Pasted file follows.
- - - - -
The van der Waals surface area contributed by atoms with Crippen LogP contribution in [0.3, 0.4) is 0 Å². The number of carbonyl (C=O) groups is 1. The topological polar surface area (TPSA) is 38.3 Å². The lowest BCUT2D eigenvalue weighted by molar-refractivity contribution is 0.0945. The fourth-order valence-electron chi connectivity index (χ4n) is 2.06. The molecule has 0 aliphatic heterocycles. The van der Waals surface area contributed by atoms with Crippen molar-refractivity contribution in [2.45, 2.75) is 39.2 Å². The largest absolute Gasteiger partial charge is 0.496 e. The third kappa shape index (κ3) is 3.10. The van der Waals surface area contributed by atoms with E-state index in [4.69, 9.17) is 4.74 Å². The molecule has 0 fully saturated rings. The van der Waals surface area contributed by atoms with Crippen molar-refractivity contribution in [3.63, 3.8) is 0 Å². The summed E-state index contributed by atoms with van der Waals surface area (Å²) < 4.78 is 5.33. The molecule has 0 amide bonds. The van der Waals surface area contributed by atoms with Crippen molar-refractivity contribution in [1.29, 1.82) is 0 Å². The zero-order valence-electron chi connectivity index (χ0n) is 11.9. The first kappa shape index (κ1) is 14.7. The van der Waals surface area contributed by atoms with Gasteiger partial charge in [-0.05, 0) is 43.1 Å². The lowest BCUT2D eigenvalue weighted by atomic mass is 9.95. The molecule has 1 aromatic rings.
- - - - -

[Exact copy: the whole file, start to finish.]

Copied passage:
The van der Waals surface area contributed by atoms with Crippen LogP contribution in [0.3, 0.4) is 0 Å². The number of carbonyl (C=O) groups is 1. The topological polar surface area (TPSA) is 38.3 Å². The lowest BCUT2D eigenvalue weighted by molar-refractivity contribution is 0.0945. The fourth-order valence-electron chi connectivity index (χ4n) is 2.06. The molecule has 0 aliphatic heterocycles. The van der Waals surface area contributed by atoms with Crippen molar-refractivity contribution in [2.45, 2.75) is 39.2 Å². The largest absolute Gasteiger partial charge is 0.496 e. The third kappa shape index (κ3) is 3.10. The van der Waals surface area contributed by atoms with E-state index in [4.69, 9.17) is 4.74 Å². The molecule has 0 fully saturated rings. The van der Waals surface area contributed by atoms with Crippen molar-refractivity contribution in [3.63, 3.8) is 0 Å². The summed E-state index contributed by atoms with van der Waals surface area (Å²) < 4.78 is 5.33. The molecule has 0 amide bonds. The van der Waals surface area contributed by atoms with Crippen molar-refractivity contribution in [1.29, 1.82) is 0 Å². The zero-order valence-electron chi connectivity index (χ0n) is 11.9. The first kappa shape index (κ1) is 14.7. The van der Waals surface area contributed by atoms with Gasteiger partial charge in [-0.05, 0) is 43.1 Å². The lowest BCUT2D eigenvalue weighted by atomic mass is 9.95. The molecule has 1 aromatic rings.